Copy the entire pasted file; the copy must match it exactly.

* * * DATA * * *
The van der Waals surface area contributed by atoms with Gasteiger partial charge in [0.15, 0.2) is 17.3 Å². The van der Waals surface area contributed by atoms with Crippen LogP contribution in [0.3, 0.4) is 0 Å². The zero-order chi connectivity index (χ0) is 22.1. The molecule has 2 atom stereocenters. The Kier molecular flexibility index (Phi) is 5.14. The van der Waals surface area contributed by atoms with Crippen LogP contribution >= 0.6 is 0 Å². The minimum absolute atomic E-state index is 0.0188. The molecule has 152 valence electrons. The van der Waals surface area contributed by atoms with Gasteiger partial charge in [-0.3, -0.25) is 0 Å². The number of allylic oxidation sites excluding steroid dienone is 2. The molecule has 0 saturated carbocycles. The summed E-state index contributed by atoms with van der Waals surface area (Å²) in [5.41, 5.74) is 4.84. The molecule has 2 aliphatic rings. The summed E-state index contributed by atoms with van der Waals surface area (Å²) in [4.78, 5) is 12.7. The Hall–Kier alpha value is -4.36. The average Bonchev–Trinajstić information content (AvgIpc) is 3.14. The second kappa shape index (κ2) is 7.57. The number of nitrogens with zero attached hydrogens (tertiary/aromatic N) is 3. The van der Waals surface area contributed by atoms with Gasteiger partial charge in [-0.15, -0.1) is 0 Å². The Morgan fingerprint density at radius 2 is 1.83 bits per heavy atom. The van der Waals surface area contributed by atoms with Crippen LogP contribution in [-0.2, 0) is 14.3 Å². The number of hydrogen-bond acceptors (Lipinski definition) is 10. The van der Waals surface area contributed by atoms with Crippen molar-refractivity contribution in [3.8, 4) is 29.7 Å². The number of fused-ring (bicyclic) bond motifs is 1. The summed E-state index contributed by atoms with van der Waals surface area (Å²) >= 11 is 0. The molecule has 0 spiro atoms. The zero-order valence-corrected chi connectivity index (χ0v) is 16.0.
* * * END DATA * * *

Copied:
The van der Waals surface area contributed by atoms with Gasteiger partial charge in [0.15, 0.2) is 17.3 Å². The van der Waals surface area contributed by atoms with Crippen LogP contribution in [0.3, 0.4) is 0 Å². The zero-order chi connectivity index (χ0) is 22.1. The molecule has 2 atom stereocenters. The Kier molecular flexibility index (Phi) is 5.14. The van der Waals surface area contributed by atoms with Crippen LogP contribution >= 0.6 is 0 Å². The minimum absolute atomic E-state index is 0.0188. The molecule has 152 valence electrons. The van der Waals surface area contributed by atoms with Gasteiger partial charge in [-0.3, -0.25) is 0 Å². The number of allylic oxidation sites excluding steroid dienone is 2. The molecule has 0 saturated carbocycles. The summed E-state index contributed by atoms with van der Waals surface area (Å²) in [5.41, 5.74) is 4.84. The molecule has 2 aliphatic rings. The summed E-state index contributed by atoms with van der Waals surface area (Å²) in [4.78, 5) is 12.7. The Hall–Kier alpha value is -4.36. The average Bonchev–Trinajstić information content (AvgIpc) is 3.14. The second kappa shape index (κ2) is 7.57. The number of nitrogens with zero attached hydrogens (tertiary/aromatic N) is 3. The van der Waals surface area contributed by atoms with Gasteiger partial charge in [-0.15, -0.1) is 0 Å². The Morgan fingerprint density at radius 2 is 1.83 bits per heavy atom. The van der Waals surface area contributed by atoms with Crippen LogP contribution in [-0.2, 0) is 14.3 Å². The number of hydrogen-bond acceptors (Lipinski definition) is 10. The van der Waals surface area contributed by atoms with Crippen molar-refractivity contribution in [3.8, 4) is 29.7 Å². The number of fused-ring (bicyclic) bond motifs is 1. The summed E-state index contributed by atoms with van der Waals surface area (Å²) >= 11 is 0. The molecule has 0 spiro atoms. The zero-order valence-corrected chi connectivity index (χ0v) is 16.0.